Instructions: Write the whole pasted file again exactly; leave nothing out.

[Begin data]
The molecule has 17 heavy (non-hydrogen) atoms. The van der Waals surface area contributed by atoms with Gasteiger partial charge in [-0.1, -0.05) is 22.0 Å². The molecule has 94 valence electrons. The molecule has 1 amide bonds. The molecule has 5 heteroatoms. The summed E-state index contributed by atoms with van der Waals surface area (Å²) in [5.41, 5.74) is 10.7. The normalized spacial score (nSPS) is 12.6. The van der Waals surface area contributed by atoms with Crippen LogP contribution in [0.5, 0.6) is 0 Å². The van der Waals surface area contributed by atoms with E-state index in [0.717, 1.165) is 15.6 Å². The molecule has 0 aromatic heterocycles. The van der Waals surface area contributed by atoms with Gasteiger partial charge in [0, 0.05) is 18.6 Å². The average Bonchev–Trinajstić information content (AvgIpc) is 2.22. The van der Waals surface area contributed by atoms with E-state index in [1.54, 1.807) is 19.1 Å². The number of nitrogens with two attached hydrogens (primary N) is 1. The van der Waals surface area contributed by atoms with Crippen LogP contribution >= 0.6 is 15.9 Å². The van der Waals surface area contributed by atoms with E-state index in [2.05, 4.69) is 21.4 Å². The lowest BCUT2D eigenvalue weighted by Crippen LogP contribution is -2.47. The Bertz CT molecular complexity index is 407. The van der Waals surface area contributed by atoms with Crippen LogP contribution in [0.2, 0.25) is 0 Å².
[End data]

The molecule has 17 heavy (non-hydrogen) atoms. The van der Waals surface area contributed by atoms with Gasteiger partial charge in [-0.1, -0.05) is 22.0 Å². The molecule has 94 valence electrons. The molecule has 1 amide bonds. The molecule has 5 heteroatoms. The summed E-state index contributed by atoms with van der Waals surface area (Å²) in [5.41, 5.74) is 10.7. The normalized spacial score (nSPS) is 12.6. The van der Waals surface area contributed by atoms with Crippen LogP contribution in [0.5, 0.6) is 0 Å². The van der Waals surface area contributed by atoms with E-state index in [0.717, 1.165) is 15.6 Å². The molecule has 0 aromatic heterocycles. The van der Waals surface area contributed by atoms with Gasteiger partial charge in [0, 0.05) is 18.6 Å². The average Bonchev–Trinajstić information content (AvgIpc) is 2.22. The van der Waals surface area contributed by atoms with E-state index in [1.54, 1.807) is 19.1 Å². The number of nitrogens with two attached hydrogens (primary N) is 1. The van der Waals surface area contributed by atoms with Crippen LogP contribution >= 0.6 is 15.9 Å². The van der Waals surface area contributed by atoms with E-state index in [2.05, 4.69) is 21.4 Å². The lowest BCUT2D eigenvalue weighted by Crippen LogP contribution is -2.47. The Bertz CT molecular complexity index is 407. The van der Waals surface area contributed by atoms with Crippen LogP contribution in [0.2, 0.25) is 0 Å².